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I have a script which starts a daemon process and then sleeps for 20 seconds. If I run the script on SLES11 SP1 or RHEL6 then after the script exits the process is still running.

If I run the script on SLES11 SP3 or RHEL6.3 then after the script exits the process is no longer running. The process continues to run for the entire 20 second sleep and is killed when the process exits.

The script is run via expect so the script's entire shell exits with the process. Obviously if this wasn't a daemon it was starting I wouldn't be surprised. Also, I suspect the problem isn't the OS version as much as it is the difference in the way we've setup the newer servers (no idea what those differences are though, the older servers were set up years ago).

During the 20 seconds the process runs if I do a ps I get the following:

root      4699     1  0 15:14 pts/2    00:00:00 sudo -u openmq /opt/PacketPortal/openmq/default/bin/imqbrokerd -bgnd -autorestart -silent -port 7676 -Dimq.service.activelist=admin,ssljms -D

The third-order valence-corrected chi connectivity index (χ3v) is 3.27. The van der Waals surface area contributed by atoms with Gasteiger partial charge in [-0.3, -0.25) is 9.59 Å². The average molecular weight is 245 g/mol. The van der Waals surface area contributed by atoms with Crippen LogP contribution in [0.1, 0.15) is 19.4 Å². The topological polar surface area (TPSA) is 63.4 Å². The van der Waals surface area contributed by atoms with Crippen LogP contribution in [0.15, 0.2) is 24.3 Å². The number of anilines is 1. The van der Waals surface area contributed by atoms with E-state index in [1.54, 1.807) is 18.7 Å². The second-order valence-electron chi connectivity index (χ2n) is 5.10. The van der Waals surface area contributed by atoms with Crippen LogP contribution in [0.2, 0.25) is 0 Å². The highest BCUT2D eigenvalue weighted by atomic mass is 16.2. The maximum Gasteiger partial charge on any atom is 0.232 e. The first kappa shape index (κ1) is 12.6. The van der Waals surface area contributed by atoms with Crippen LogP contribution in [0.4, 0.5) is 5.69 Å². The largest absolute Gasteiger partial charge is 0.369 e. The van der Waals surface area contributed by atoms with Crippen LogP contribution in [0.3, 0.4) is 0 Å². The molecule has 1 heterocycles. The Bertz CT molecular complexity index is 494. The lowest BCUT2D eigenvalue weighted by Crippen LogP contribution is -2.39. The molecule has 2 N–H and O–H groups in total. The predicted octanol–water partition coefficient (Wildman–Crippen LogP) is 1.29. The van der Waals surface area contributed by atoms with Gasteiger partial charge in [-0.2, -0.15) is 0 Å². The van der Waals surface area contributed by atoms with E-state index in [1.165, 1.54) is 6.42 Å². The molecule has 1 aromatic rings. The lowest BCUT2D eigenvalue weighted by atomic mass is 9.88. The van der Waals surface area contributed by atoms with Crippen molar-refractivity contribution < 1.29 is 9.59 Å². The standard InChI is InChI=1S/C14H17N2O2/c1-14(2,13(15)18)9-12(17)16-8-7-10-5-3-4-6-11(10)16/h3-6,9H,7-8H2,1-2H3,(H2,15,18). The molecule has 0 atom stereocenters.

openmq    4701  4699  0 15:14 pts/2    00:00:00 /bin/sh /opt/PacketPortal/openmq/default/bin/imqbrokerd -bgnd -autorestart -silent -port 7676 -Dimq.service.activelist=admin,ssljms -Dimq.ssl
openmq    9095  9063 54 16:21 pts/2    00:00:02 /usr/java/latest/bin/java -cp /opt/PacketPortal/openmq/default/bin/../lib/imqbroker.jar:/opt/PacketPortal/openmq/default/bin/../lib/imqutil.jar:/opt/PacketPortal/ope

The fact that the parent process of 4699 is 1 seems to suggest to me that the process has been correctly daemonized. However, after the expect script exits both 4699 and 4701 are killed. What could be causing this?

UPDATE

I've printed the same output on the servers that work. During the 20 second sleep I get:

openmq   18652     1  0 15:44 pts/1    00:00:00 /bin/sh /opt/PacketPortal/openmq/default/bin/imqbrokerd -bgnd -autorestart -silent -port 7676 -Dimq.service.activelist=admin,ssljms -Dimq.ssljms.tls.port=7680
openmq   18686 18652  8 15:44 pts/1    00:00:02 /usr/java/latest/bin/java -cp /opt/PacketPortal/openmq/default/bin/../lib/imqbroker.jar:/opt/PacketPortal/openmq/default/bin/../lib/imqutil.jar:/opt/PacketPortal/ope

After the 20 second sleep I get:

openmq   18652     1  0 15:44 ?        00:00:00 /bin/sh /opt/PacketPortal/openmq/default/bin/imqbrokerd -bgnd -autorestart -silent -port 7676 -Dimq.service.activelist=admin,ssljms -Dimq.ssljms.tls.port=7680